I just finished reading the responses to one of Jan’s recent blog entries ("Blowing My Top [If Not My Chai Latte]") about the criminal lack of communication some health-care providers give patients and families. It seems that many doctors do not give patients even basic information, or tell us how to get it.
So how can we protect ourselves and get the care and information we need? Even the best doctors and other professionals need us to be fully active and involved in our treatment. And many doctors (as the comments on Jan’s entry show) are not all that good, requiring us to be even more active.
What Can We Do? Here are some common mistakes people make with their doctors. I’ll give some ideas on how to avoid them, and I hope you will contribute your own ideas.
Assuming doctors can read your mind. They can’t. Usually, they have no clue about what is going on with you beyond your lab results. So you have to tell them. In response to my blog entry “Speaking Up for Myself,” Mleafrn (who I suspect is a nurse), wrote “When dealing with any health-care provider, it is essential that we tell them assertively what is going on.”
Waiting until the last minute. Some of us wait until the appointment is almost over before bringing up our real problems. This happens a lot with potentially embarrassing problems, such as sexual difficulties, digestion problems, or family crises. If you wait until the doctor has his hand on the doorknob to leave, he won’t be likely to give you the attention you need. Bring the most important stuff up first!
Not being organized. I advise people to prepare for an appointment like it was a job interview or a business meeting. Mleafrn wrote, “Keep a journal or at least a list of problems or concerns to discuss. Time is limited in appointments so be assertive and organized in what you need to say to get the treatment you need.”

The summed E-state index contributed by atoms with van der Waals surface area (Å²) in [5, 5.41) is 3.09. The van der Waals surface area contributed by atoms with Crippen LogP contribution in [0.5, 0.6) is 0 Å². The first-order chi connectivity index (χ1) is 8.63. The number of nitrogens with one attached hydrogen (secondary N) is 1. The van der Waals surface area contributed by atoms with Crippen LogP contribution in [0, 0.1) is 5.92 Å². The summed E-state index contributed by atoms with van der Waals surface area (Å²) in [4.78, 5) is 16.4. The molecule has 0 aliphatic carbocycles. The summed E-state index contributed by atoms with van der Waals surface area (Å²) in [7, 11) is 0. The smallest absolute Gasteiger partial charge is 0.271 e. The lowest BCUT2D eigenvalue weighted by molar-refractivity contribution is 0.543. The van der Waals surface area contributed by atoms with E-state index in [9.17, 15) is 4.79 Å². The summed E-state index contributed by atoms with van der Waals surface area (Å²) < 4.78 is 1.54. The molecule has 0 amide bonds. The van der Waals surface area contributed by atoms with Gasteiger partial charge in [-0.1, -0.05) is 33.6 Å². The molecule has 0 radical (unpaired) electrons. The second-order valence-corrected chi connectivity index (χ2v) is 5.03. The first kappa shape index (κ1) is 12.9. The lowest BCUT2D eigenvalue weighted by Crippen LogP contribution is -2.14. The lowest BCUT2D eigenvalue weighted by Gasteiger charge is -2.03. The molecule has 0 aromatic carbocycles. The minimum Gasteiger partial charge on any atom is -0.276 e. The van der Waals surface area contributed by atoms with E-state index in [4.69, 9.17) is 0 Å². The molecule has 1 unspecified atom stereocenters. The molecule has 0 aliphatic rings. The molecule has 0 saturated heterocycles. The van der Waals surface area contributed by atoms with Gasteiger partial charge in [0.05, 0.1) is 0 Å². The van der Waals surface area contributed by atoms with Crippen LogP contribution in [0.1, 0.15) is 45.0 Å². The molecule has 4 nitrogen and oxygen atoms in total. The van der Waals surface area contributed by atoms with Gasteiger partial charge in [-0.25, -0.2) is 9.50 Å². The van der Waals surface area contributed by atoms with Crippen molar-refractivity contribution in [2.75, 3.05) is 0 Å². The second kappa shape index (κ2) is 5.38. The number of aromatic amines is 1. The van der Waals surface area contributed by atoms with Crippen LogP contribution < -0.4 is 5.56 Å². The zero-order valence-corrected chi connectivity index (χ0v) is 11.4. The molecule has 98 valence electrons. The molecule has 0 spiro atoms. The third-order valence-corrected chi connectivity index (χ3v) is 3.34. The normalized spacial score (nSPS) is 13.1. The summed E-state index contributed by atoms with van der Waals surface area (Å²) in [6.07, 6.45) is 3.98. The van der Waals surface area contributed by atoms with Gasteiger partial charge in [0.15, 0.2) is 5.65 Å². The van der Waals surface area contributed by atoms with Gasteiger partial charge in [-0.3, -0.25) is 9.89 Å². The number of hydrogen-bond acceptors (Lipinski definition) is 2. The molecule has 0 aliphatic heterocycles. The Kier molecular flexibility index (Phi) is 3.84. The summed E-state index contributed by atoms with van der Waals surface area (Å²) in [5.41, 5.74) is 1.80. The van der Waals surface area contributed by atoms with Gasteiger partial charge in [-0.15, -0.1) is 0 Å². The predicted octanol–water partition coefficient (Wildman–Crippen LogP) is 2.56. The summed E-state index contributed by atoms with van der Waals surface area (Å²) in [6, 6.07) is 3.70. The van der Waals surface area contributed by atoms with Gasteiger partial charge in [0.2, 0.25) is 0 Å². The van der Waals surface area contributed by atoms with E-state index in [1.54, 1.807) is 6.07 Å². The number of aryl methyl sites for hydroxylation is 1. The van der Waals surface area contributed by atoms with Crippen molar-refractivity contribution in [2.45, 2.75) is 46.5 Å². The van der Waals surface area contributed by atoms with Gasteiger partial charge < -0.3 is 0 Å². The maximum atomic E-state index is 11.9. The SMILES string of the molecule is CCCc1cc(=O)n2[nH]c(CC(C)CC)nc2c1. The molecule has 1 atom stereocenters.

Giving away your power. We cannot treat doctors like gods. They may be experts on a medical condition—then again, they may not be—but we are experts on our lives. Don’t be afraid to ask for more help or a second opinion. Check what you learn from the doctor with what you learn from books, Internet forums, or support groups. Clip or download relevant articles and share them with your doctor.
The point is not to be an adversary. We don’t want a tense relationship. But we don’t want to be pushovers, either. To quote Mleafrn one last time, “We have a right to respectful care. If any health-care provider is rude or condescending, I would likely tell them I don’t want them taking care of me or my family.”
Not seeing doctors as people. We want to be treated with respect, so we should treat doctors as whole people, not as brains with stethoscopes attached, as I wrote in The Art of Getting Well. It’s a good idea to ask about family pictures or other personal things you see in their offices. Take an interest in them, and they will be more likely to see you as a whole person.
What about you? What techniques or attitudes have worked in your relationships with doctors? What hasn’t worked? Please share your experiences by commenting here.
Here are a couple of good Web resources on communicating with doctors:
University of Iowa Health Topics—A good article from a doctor/communications specialist.
About.com Patient Empowerment—Resources on finding and working with all providers, not just doctors.
Getting What You Need at a Doctor’s Visit —The Connecticut Department of Public Health’s very thorough guide on being active in your care.
New Health Partnerships—Advice on working with families, health-care providers, and community groups for better health.
“Speaking Up for Myself,”: http://www.diabetesselfmanagement.com/blog/David_Spero/Speak_Up_for_Myself
The Art of Getting Well: http://www.davidsperorn.com/the_art_of_getting_well.htm
University of Iowa Health Topics: http://www.uihealthcare.com/topics/medicaldepartments/familymedicine/communicatewithdoctors/index.html
David Spero: David Spero has been a nurse for 32 years and has lived with multiple sclerosis for 25 years. He is author of two books: The Art of Getting Well: Maximizing Health When You Have a Chronic Illness (Hunter House 2002), and Diabetes: Sugar-coated Crisis – Who Gets It, Who Profits, and How to Stop It (New Society 2006). He writes for Diabetes Self-Management and Arthritis Self-Management magazines. He is a project director with New Health Partnerships: Improving care by Engaging Patients, a project of the Institute for Healthcare Improvement.
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